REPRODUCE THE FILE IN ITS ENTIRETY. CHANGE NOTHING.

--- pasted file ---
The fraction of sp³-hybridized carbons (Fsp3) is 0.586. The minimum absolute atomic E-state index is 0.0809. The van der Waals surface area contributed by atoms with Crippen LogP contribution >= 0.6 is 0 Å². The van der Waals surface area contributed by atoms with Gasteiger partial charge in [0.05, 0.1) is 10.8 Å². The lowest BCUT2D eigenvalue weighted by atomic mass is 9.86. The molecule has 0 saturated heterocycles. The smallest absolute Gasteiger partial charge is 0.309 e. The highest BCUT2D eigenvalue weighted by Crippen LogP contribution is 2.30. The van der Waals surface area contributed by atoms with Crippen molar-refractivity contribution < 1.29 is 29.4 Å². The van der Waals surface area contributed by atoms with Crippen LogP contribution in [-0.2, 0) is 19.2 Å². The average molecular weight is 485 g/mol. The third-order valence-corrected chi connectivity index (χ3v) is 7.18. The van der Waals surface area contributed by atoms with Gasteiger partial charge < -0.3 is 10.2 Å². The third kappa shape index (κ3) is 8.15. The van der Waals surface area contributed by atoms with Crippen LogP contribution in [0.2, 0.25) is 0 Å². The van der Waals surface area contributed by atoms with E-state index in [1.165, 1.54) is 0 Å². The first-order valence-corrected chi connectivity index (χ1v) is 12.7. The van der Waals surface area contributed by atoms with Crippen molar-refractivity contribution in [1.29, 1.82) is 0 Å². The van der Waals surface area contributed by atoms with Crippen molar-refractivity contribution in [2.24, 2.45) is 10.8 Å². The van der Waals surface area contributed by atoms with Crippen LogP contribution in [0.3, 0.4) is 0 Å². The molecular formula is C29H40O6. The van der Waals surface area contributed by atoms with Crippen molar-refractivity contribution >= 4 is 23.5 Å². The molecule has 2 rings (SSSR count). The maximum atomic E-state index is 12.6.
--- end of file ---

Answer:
The fraction of sp³-hybridized carbons (Fsp3) is 0.586. The minimum absolute atomic E-state index is 0.0809. The van der Waals surface area contributed by atoms with Crippen LogP contribution >= 0.6 is 0 Å². The van der Waals surface area contributed by atoms with Gasteiger partial charge in [0.05, 0.1) is 10.8 Å². The lowest BCUT2D eigenvalue weighted by atomic mass is 9.86. The molecule has 0 saturated heterocycles. The smallest absolute Gasteiger partial charge is 0.309 e. The highest BCUT2D eigenvalue weighted by Crippen LogP contribution is 2.30. The van der Waals surface area contributed by atoms with Crippen molar-refractivity contribution < 1.29 is 29.4 Å². The van der Waals surface area contributed by atoms with Crippen LogP contribution in [-0.2, 0) is 19.2 Å². The average molecular weight is 485 g/mol. The third-order valence-corrected chi connectivity index (χ3v) is 7.18. The van der Waals surface area contributed by atoms with Gasteiger partial charge < -0.3 is 10.2 Å². The third kappa shape index (κ3) is 8.15. The van der Waals surface area contributed by atoms with Crippen LogP contribution in [0.2, 0.25) is 0 Å². The van der Waals surface area contributed by atoms with E-state index in [1.165, 1.54) is 0 Å². The first-order valence-corrected chi connectivity index (χ1v) is 12.7. The van der Waals surface area contributed by atoms with Crippen molar-refractivity contribution in [1.29, 1.82) is 0 Å². The van der Waals surface area contributed by atoms with Crippen molar-refractivity contribution in [2.24, 2.45) is 10.8 Å². The van der Waals surface area contributed by atoms with Crippen LogP contribution in [0.3, 0.4) is 0 Å². The molecular formula is C29H40O6. The van der Waals surface area contributed by atoms with Crippen molar-refractivity contribution >= 4 is 23.5 Å². The molecule has 2 rings (SSSR count). The maximum atomic E-state index is 12.6.